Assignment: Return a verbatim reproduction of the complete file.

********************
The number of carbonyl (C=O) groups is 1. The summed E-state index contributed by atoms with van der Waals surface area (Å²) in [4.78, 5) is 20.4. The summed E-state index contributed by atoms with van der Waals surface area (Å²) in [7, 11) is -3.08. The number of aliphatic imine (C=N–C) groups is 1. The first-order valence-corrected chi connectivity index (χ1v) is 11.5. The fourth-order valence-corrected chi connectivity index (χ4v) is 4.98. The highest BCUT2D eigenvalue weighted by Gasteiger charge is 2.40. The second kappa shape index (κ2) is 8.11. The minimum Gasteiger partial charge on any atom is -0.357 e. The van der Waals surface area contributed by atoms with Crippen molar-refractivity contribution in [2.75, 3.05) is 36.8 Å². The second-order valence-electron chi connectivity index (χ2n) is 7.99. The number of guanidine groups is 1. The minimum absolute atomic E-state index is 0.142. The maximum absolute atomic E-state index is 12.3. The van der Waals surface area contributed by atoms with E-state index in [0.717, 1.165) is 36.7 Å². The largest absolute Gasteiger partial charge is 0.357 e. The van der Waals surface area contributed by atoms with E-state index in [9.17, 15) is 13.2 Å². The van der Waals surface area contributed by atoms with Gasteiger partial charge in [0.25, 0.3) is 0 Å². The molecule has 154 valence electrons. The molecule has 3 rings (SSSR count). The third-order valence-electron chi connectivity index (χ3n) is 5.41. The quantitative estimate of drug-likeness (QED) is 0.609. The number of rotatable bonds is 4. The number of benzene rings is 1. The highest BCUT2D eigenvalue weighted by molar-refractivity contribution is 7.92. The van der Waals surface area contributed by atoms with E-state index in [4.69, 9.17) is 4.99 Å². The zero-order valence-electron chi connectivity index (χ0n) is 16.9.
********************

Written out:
The number of carbonyl (C=O) groups is 1. The summed E-state index contributed by atoms with van der Waals surface area (Å²) in [4.78, 5) is 20.4. The summed E-state index contributed by atoms with van der Waals surface area (Å²) in [7, 11) is -3.08. The number of aliphatic imine (C=N–C) groups is 1. The first-order valence-corrected chi connectivity index (χ1v) is 11.5. The fourth-order valence-corrected chi connectivity index (χ4v) is 4.98. The highest BCUT2D eigenvalue weighted by Gasteiger charge is 2.40. The second kappa shape index (κ2) is 8.11. The minimum Gasteiger partial charge on any atom is -0.357 e. The van der Waals surface area contributed by atoms with Crippen molar-refractivity contribution in [2.75, 3.05) is 36.8 Å². The second-order valence-electron chi connectivity index (χ2n) is 7.99. The number of guanidine groups is 1. The minimum absolute atomic E-state index is 0.142. The maximum absolute atomic E-state index is 12.3. The van der Waals surface area contributed by atoms with E-state index in [0.717, 1.165) is 36.7 Å². The largest absolute Gasteiger partial charge is 0.357 e. The van der Waals surface area contributed by atoms with E-state index in [9.17, 15) is 13.2 Å². The van der Waals surface area contributed by atoms with Gasteiger partial charge in [0.25, 0.3) is 0 Å². The molecule has 154 valence electrons. The molecule has 3 rings (SSSR count). The third-order valence-electron chi connectivity index (χ3n) is 5.41. The quantitative estimate of drug-likeness (QED) is 0.609. The number of rotatable bonds is 4. The number of benzene rings is 1. The highest BCUT2D eigenvalue weighted by molar-refractivity contribution is 7.92. The van der Waals surface area contributed by atoms with E-state index in [4.69, 9.17) is 4.99 Å². The zero-order valence-electron chi connectivity index (χ0n) is 16.9.